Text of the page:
Wisdom From Kammbia Story Review 15: Seven American Nights by Gene Wolfe

by | Dec 27, 2022 | Gene Wolfe, Marion's Favorites, Marion's Reading Life Blog, Short Story Review, Wisdom of Kammbia Story Review | 2 comments

What is America?

The late Gene Wolfe attempted to answer this question in a novella that has been one of the genre’s best works of short fiction since its publication in the Damon Knight’s 1978 anthology Orbit 20. Seven American Nights won the 1979 Hugo Award for best novella and nominated for 1979 Nebula Award for the same category. The story has appeared in The Island of Doctor Death and Other Stories and Other Stories collection and as Tor Double Paperback with Robert Silverberg’s Sailing to Byzantium. Also, the story is in the Best of Gene Wolfe collection as well.

Wolfe uses the framework of One Thousand and One Nights, a collection of Middle Eastern folk tales compiled in Arabic, and translated to English in the early 18th century – the frame story being about king Shahryar and his story-telling wife Scheherazade. Wolfe remixes that narrative by taking the frame story from the journal of an Iranian tourist visiting a post-apocalyptic Washington DC, foolishly falling in love with a woman there.

The tourist gets caught up in several adventures that include a near robbery, being attacked by a rabid dog, and trying American food for the first time. Wolfe is known for using the unreliable technique throughout his major works, and it happens here in Seven American Nights.  Is the narrator hallucinating?  Is the journal a figment of his imagination?  What does he truly think of America? Those questions will get answered by the end of the story.  However, Wolfe takes the reader on a journey that is reminiscent of his best work, The Book of New Sun, Peace, and the Wizard Knight series.

Seven American Nights is not my favorite Wolfe story, however it is an excellent introduction to one of the best American writers that never gets mentioned outside of science-fiction and fantasy circles. I have read several Wolfe novels over the years and believe he has earned his reputation as the genre writer deserving to be mentioned in the same neighborhood with Cormac McCarthy, Philip Roth, Toni Morrison, and John Updike.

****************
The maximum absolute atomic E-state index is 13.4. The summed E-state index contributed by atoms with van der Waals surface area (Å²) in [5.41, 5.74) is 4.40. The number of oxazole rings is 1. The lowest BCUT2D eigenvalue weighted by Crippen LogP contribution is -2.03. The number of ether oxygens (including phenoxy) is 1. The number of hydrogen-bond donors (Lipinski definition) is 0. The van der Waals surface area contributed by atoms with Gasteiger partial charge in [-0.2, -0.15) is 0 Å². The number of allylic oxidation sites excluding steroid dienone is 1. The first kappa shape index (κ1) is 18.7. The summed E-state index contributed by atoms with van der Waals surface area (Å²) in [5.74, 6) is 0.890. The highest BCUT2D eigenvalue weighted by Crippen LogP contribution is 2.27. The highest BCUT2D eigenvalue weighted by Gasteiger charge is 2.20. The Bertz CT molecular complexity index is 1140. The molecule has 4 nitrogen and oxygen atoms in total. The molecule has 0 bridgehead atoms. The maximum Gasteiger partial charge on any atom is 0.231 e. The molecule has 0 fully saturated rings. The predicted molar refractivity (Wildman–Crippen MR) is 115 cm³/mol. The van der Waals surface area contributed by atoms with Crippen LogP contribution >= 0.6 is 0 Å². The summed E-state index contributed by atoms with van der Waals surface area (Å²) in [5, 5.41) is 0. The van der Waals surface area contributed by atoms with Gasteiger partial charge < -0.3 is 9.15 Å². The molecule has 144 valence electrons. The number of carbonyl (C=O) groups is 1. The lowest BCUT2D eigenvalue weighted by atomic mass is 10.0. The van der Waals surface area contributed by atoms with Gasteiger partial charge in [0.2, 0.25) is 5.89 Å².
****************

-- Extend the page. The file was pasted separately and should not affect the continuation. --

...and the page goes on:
Unfortunately, Wolfe may be too fantastical for some serious readers’ taste, but he has addressed major themes of religion, male friendship, identity, aging, and the hero’s journey in his oeuvre. Now that he is no longer with us, I hope the mainstream literary reading class takes a closer look at his work like they are doing with Octavia Butler (rightly deserves it).  Gene Wolfe was the real deal, and he produced literature right under our noses and Seven American Nights was a solid example of such a claim.


  1. Aaron

    I just found and read this post. SAN is one of my favorite Wolfe stories. I would love to hear your take on the events of the story, if and when you have time. Anyway, thanks for the review.

    • MHill

      Hello Aaron,

      Thanks for the reply. Seven American Nights is one of Wolfe’s most interesting and thought-provoking short stories. I had read it twice before I posted that review. There is a lot in the story to discuss for sure. Thanks for the kind words about the review.


Submit a Comment

Your email address will not be published. Required fields are marked *

Marion Hill